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Pharma firms call on government to invest in drug innovation



Nine leading pharmaceutical companies are calling for a reform of NHS drug approval processes, saying that the current system does not attract sufficient investment and is damaging the health and wealth of Britain.

In a letter submitted to the Telegraph, the companies, including Pfizer and Novartis, say that the government’s deal for the industry has failed to allow patients access to the best, cutting edge treatments.

Agreed last week, the deal froze the cost of supplying branded medicines to the NHS. The government argued it would save the NHS £1 billion in the next two years.

“This agreement ensures NHS patients will receive the best and most advanced medicines in the world while managing the cost”, added the health secretary, Jeremy Hunt.

While they have agreed with the voluntary deal – companies that did not faced an enforced 15% price cut on their products – the nine companies say that instead of focusing on expenses, the government should have focused on innovation.

Spend on medicines was less than 10% of total NHS expenditure in 2011. Britain pays less for its medicines than almost anywhere else in Europe”, the letter claims.

“Medicines should not just be seen as a cost. They are an investment and an essential part of improving patient outcomes.”

It usually takes 12 years, hundreds of scientists and around £1.2 billion to bring a new drug to market. Yet the companies also claim that the National Institute for Health and Care Excellence (NICE), the body that selects drugs for use in the NHS, has approved “fewer than one-in-three medicines” since 2005.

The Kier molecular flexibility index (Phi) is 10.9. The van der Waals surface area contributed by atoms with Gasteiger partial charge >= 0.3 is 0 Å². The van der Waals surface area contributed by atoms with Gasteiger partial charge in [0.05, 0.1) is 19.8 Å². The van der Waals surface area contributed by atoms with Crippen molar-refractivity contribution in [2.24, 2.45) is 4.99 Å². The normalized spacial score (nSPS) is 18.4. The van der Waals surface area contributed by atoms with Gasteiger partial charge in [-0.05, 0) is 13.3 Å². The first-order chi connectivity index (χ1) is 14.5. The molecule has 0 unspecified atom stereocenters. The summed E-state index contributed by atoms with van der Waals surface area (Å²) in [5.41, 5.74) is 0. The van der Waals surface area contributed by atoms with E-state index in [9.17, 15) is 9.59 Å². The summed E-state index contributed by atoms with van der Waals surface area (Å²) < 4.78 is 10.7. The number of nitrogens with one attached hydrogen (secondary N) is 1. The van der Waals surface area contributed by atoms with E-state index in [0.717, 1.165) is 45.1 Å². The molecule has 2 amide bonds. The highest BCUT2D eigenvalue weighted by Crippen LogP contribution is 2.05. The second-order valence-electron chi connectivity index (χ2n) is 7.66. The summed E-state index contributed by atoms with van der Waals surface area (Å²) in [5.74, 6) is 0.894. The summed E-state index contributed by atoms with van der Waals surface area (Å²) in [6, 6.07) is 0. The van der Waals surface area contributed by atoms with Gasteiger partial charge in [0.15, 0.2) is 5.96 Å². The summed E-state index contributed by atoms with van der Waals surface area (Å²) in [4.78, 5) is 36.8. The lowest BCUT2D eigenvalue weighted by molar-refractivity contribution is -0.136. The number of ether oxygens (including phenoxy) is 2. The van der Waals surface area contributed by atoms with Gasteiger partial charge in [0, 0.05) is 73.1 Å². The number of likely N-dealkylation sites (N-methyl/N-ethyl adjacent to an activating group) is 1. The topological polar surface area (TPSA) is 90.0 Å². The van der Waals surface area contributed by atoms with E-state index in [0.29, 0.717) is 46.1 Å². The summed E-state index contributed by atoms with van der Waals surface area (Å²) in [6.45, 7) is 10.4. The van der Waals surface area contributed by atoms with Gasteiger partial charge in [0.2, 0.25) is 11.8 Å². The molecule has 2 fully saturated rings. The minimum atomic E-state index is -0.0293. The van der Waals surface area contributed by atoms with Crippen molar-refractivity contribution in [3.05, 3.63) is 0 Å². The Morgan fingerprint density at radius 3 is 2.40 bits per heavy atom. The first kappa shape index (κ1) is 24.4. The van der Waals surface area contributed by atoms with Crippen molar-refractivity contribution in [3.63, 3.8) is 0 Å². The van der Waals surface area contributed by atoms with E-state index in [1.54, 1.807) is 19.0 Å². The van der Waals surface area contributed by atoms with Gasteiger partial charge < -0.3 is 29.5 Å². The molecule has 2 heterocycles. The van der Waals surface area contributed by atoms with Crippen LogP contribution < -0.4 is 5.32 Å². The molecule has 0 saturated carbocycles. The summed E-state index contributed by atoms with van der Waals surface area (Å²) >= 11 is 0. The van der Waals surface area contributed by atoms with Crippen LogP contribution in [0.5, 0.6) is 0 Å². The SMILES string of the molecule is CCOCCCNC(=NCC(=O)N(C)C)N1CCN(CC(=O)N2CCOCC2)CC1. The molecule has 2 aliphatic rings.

The companies argue that if Britain is to realise its ambitions of leading the world in life sciences, this system needs to be changed.

“At a time when there is fierce global competition to attract investment in life sciences, the commercial environment is critical”, they say.

“The government must work harder to get this right. It’s important that the impact that our medicines have on saving and improving people’s lives, and the innovation, economic stimulus and jobs that they deliver, is valued.”

Further reading:

We’ll invest in GlaxoSmithKline for as long as it’s 100% committed to cleaning up its act

What do we need to change to make the NHS sustainable?

On this day in 1948: the National Health Service is born